More than gusto, I attacked the bed with a ride on lawnmower and a sprayer full of herbicide. It was a cunning plan, to cut the foliage off at ground level with the mower
once the Hellebores had stopped growing new leaves, wait for the regrowth from the weeds, and then kill them with the herbicide. I thought that the potential for catastrophe was huge.
I had formulated a plan to bulk up the naturalised snowdrops in the bed and pretend it was deliberate.
Spring arrives and I think I have got away with it. The Hellebores have come up and they don't seem to be showing signs of damage. The weeds have been reduced. I didn't solve the problem
with stinging nettles but there aren't as many. I haven't solved the problem of annual weeds but it is more manageable. All it needs now is a good feed.
H. 'Mrs Betty Ranicar' is a double, white flowered seed strain developed in Tasmania from a plant discovered in a garden. The best forms are quite compact, mine are later
and more upright than is typical because my original stock was two rather leggy plants, the last in the batch to sell at a garden centre. I should grow more of them, it
is the perfect shape and colour for the dull light under the trees.
27th January 2019
Galanthus 'Sibbertoft White' .
The weeks weather has been undecided. Occasional showers have disturbed the days, the grass has been wet with dew. On the other hand, I left the house at dawn on Friday and
the ground underfoot was warm and dry. Unexpectedly good weather for visiting gardens, but then I drove through a storm on the way home that would have been a challenge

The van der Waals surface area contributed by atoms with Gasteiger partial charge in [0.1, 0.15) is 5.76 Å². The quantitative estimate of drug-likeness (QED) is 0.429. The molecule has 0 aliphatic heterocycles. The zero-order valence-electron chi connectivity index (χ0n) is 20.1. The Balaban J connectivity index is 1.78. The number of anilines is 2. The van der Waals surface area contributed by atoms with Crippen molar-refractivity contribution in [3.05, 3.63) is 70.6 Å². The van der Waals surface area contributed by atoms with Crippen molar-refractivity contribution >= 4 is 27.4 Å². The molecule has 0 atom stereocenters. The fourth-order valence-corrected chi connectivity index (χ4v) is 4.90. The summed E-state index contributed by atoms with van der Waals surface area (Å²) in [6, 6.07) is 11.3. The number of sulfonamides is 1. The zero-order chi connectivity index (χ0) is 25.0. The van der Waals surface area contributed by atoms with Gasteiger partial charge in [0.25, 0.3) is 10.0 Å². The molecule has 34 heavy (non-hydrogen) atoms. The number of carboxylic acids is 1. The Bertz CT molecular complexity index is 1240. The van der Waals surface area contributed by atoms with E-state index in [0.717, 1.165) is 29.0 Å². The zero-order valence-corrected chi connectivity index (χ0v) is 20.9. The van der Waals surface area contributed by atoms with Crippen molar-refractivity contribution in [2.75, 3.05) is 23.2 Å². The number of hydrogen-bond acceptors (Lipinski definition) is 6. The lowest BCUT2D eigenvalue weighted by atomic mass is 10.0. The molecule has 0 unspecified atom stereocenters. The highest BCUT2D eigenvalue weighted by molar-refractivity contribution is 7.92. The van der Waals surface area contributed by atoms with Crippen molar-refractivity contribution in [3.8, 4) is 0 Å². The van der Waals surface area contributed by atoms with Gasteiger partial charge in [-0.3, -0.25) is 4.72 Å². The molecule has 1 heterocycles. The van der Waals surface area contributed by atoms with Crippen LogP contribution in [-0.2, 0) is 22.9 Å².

for Prospero. I stopped for something to eat and let it blow over.
I have seen a lot of snowdrop varieties over the weekend. They are all different but they have difficult criteria to meet. They must be distinct, but not so distinct as to be unrecognisable.
I was looking at the selection of green snowdrops on offer. I grow 'Rosemary Burnham' but 'Green Tear' is slightly better. I decided I didn't need it. My plant is almost as close to green as
I want it to be. The next significant step will be a snowdrop with a grass green flower and I'm not sure that will still have the charm. On the other hand, my favourite Venus' Fly Trap is
a cultivar called 'Rose' that doesn't produce any traps. Perhaps a snowdrop with no flowers on the scape would be equally amusing. 'Sibbertoft White' goes in the opposite direction,
losing the green marks on the flower. It doesn't have the confused shape of the "poculiform" cultivars, it is just white. I like it. I like it more every year.
Forecasters continue to hint at the chills to come. There's a monster under the bed you know, but you mustn't look. Oh no. You mustn't find out. You just need to know that it might be there,
it might be waiting to get you the moment you drop your guard. The forecasters warn that the bright colours of spring will be submerged in the snows of February and the problem with monsters
under the bed is that they linger even when they aren't there. I note that I have started with bright colours and then allowed this week to slip into white.
I don't think I'm foretelling the future. I hope not anyway.